At the same time, I am told that ocean science, more than any other, is a field where particularly close integration is necessary. That because of this, the dynamics may also be different. That trust, collaboration and data exchange are necessary to produce scientific publications in a meaningful way. And, that in other areas of science there are reports again and again from people who have encountered exactly the problem mentioned: Theft of ideas and data. Or simply the feeling of constantly walking a tightrope between giving too much away and giving too little away. And ocean science is not entirely free of the dichotomy between team play and individual struggle either. I notice this at the latest when a situation between two colleagues suddenly feels strange – suspicious.

Science has to compete to some extent. That makes sense to me. Competition fosters creative progress and high-quality results. As is so often the case, it is the balance that seems to determine how much competition favors the quality of science in a healthy way, or builds up too much pressure, creating more problematic ways of working. Working in science is always a balancing act. There’s no getting around it. However, the current path does not seem to be the best way. And there doesn’t seem to be a really good solution to the dilemma. For that to happen, the science system would have to change and offer more permanent positions and prospects in order to ease the competition a bit.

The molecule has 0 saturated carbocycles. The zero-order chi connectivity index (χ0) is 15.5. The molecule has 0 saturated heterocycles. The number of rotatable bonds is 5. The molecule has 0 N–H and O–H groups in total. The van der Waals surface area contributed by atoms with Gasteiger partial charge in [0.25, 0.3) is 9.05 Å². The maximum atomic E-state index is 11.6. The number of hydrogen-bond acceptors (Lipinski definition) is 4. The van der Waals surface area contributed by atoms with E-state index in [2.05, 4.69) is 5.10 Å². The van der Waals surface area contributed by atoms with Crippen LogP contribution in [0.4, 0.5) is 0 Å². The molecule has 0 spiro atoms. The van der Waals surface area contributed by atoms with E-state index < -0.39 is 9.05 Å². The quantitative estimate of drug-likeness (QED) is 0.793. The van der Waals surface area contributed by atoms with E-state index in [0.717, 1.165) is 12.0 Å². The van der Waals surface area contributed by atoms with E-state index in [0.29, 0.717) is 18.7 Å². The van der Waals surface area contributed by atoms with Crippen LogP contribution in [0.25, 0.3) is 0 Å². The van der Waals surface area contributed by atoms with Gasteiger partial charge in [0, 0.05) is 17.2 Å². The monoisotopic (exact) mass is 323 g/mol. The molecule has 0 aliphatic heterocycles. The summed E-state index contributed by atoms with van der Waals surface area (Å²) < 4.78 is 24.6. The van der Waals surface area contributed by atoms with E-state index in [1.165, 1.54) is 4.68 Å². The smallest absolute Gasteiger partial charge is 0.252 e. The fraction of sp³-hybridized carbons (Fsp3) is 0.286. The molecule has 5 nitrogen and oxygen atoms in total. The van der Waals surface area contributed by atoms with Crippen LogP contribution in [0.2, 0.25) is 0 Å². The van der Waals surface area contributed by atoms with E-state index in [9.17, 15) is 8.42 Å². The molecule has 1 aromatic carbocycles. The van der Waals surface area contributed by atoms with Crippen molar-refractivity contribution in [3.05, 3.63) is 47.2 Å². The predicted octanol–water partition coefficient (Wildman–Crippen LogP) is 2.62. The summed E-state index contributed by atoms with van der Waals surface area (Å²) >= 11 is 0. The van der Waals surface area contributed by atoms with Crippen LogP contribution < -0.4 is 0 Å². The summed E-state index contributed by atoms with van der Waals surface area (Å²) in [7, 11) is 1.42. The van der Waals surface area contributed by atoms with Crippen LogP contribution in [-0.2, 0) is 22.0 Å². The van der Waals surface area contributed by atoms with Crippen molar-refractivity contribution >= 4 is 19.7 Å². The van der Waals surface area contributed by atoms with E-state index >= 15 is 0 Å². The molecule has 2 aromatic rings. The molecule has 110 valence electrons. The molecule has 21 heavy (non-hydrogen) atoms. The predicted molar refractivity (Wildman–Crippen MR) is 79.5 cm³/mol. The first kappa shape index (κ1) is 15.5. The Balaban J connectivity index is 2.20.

There are solutions – implementation is lacking

There is already the approach of making scientific data available to all disciplines and all generations in an uncomplicated way. For example, via the Pangea system or the Helmholtz Metadata Collaboration. Their goal is to make data discoverable, accessible and reusable for the entire scientific community – without any competition.

If such approaches to contributing to the community gained higher prominence, and were even instrumental in deciding who is considered for positions or who is recognized as a greatness in the field, the focus of science would actually be more on the data itself. And on working well together to capture it. Less on hoarding data to self-publish.

Being purely competitive currently works better in science than being a pure team player, I am told in conclusion. But one would not necessarily be part of the scientific community anymore if it became too egocentric. Perhaps this social factor, this striving to be accepted among the people with whom one shares so much, is the one point that ensures that a lot goes together after all, in research. And that things remain bearable, with the competitive thinking. In the long run, however, a systemic change in favor of better science and the people who make it is inevitable. The situation can’t go on like this forever.

Author: Ann Kristin Montano

Former scientist who worked long enough in other fields to build up stereotypes about scientists. Now likes to work among scientists to break down the stereotypes. Has been sitting in front of this text for a long time. After talking to many colleagues, has finally found positive approaches to the problem. Still thinks that a fundamental change of the system is indispensable to solve this.